Bikes and a Weinachtsmarkt

Hello all, it's been busy! Here at last are the photos. Once again, see my comments on the google photo album for context and further musings on the pictures.

The two weeks after getting back from Prague were mostly uneventful, besides the relief at getting negative covid test results for Adam and I after our exposure in Prague. I began giving presentations about Thanksgiving at school too, which was fun. I made sure to be honest about the more brutal history of the holiday, since the students are old enough to not get the sugar-coated "rainbows and unicorns and everyone lived happily ever after" version of the story.

I see my role as a Fulbrighter here as part ambassador, wanting to present a positive face of the country I come from, but the other part of my job is to be honest in this communication so that the connections I can build here can be stronger. I also really believe that facing the uglier parts of our history head-on is the only way to move forward without repeating that ugliness, and frankly the way that most Germans seem to seriously consider and reckon with the history of Naziism is inspiring for that reason. Therefore, I thought it was important to explain that Thanksgiving is tied up with genocide, forced assimilation and repeated land theft…but it was also nice to share the more positive aspects we celebrate today, like gratefulness, togetherness with friends and family and of course delicious food. Thanksgiving is one of the few uniquely American holidays, since most of the things we celebrate originated in other continents, so I gave a similar presentation about my family's traditions to several classes.

Adam's birthday came at the end of the third week in November, but after me pestering him repeatedly about what he wanted to eat and do to celebrate, he responded that all he wanted for his birthday was for me to stop asking questions about it, so it ended up being a pretty normal day. Maggie arrived for her first visit to Rostock the next day however, so that was a nice change to routine.

We met her at the Hauptbahnhof later in the morning than we would have liked (being the sleepyheads we are) so we could go straight to Warnemünde, to see the Baltic. We had a nice time walking out to the lighthouse and along the beach walkway. Once we determined that the old lighthouse was closed for the season, so we couldn't go up and look out, we eventually grabbed some fish sandwiches (for the fish eaters) and fries for me, to munch on while we strolled.

We watched the seagulls looping through the gusts overhead, noting how many fewer people there were compared to the warm September day when we had last visited—it made sense considering how little the biting November wind encouraged swimming, even for Maggie and I who liked to brave the cold. She was about halfway done eating her sandwich when the swarm of sea gulls decided they wanted to share, and swooped down and snatched it from Maggie's hand! They even took a little slice of her finger skin with them—those beaks and claws are as sharp as they look I guess! I mean I have heard of gulls snatching things out of people's hands, but had never seen it, and it was quite startling up close I must say. Luckily, Maggie is perpetually over prepared (or in this case, appropriately prepared, I suppose) so she had Neosporin and a band-aid in her backpack, and was able to bandage herself up.

Kate, Maggie and Adam with the Warnemünde Lighthouse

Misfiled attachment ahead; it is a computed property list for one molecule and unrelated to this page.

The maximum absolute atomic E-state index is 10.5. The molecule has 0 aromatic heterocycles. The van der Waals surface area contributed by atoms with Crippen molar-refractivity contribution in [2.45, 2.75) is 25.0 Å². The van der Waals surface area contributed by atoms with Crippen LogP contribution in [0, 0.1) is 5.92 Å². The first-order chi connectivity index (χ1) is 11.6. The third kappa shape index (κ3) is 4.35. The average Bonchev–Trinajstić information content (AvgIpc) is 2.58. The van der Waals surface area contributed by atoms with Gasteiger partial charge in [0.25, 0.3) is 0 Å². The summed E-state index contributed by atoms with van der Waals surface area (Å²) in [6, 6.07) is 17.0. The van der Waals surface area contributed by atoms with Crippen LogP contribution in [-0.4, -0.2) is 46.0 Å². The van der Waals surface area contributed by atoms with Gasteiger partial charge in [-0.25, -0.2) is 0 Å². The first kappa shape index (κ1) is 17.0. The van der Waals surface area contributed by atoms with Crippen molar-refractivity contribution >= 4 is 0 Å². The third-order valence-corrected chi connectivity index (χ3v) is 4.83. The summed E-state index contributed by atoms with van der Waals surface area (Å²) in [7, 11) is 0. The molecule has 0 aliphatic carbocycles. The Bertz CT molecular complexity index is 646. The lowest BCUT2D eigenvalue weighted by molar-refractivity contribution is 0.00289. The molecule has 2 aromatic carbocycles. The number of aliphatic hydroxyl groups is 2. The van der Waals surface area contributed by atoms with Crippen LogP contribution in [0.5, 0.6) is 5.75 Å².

These are the pre-seagull attack smiles!

We headed home after a bit more strolling, sculpture-gazing and coffee for Adam. We enjoyed a brief backyard fire and then went to bed fairly early, since there were big biking plans afoot for the next day, which looked like it would be somewhat less than totally rainy. You learn to look upon this kind of weather forecast as pretty good after living in Germany for a while. Adam wanted to take it easy, and since Maggie hadn't been able to take her bike on the train, we lowered the seat on Adam's borrowed bike for her to borrow, so the two of us could set out on our adventure early the next morning.

After running back into the already locked house before the sun was all the way up, thinking I had just forgotten a mask, it turned out I had also forgotten my phone, so it's good I went back! Our adventure was off to a better start after that—Maggie and I followed my normal bike route along the river to school, except we continued across the water to the Hauptbahnhof. There, we got on a train bound for Graal-Müritz, a little town on the coast to the northeast, where we would continue biking along the water. We were happy to have stayed dry thus far, and to have made our train, so we set off in good spirits.

It was just after 9 when we found our first gorgeous beach of the day, and about half an hour later, in another little town farther up the coast called Dierhagen, I slowed down to examine what I thought were some oddly shaped gray…sheep? wandering along the tree-line at the edge of a field. We went to investigate. It quickly became clear that they were not sheep…or goats, and were the wrong color (but about the right size it seemed like) to be deer. As we watched the curious creatures for a moment longer, and struggled through the brambles to get a better look, we heard an odd warbling cry coming from the…herd? or was it flock? They did seem to be walking in a rather jerky bird-like fashion, but they were huge and seemed to be wandering freely, not belonging to any of the nearby farms. We weren't sure if ostriches or emus were native to northern Europe…upon consultation with Maggie's ornithologist friend we THINK they may be greater Rhea birds, even though the calls we were hearing didn't exactly match. So it remains somewhat of a mystery, and was certainly an interesting investigation along the way.

Mystery bird wobbles and warbles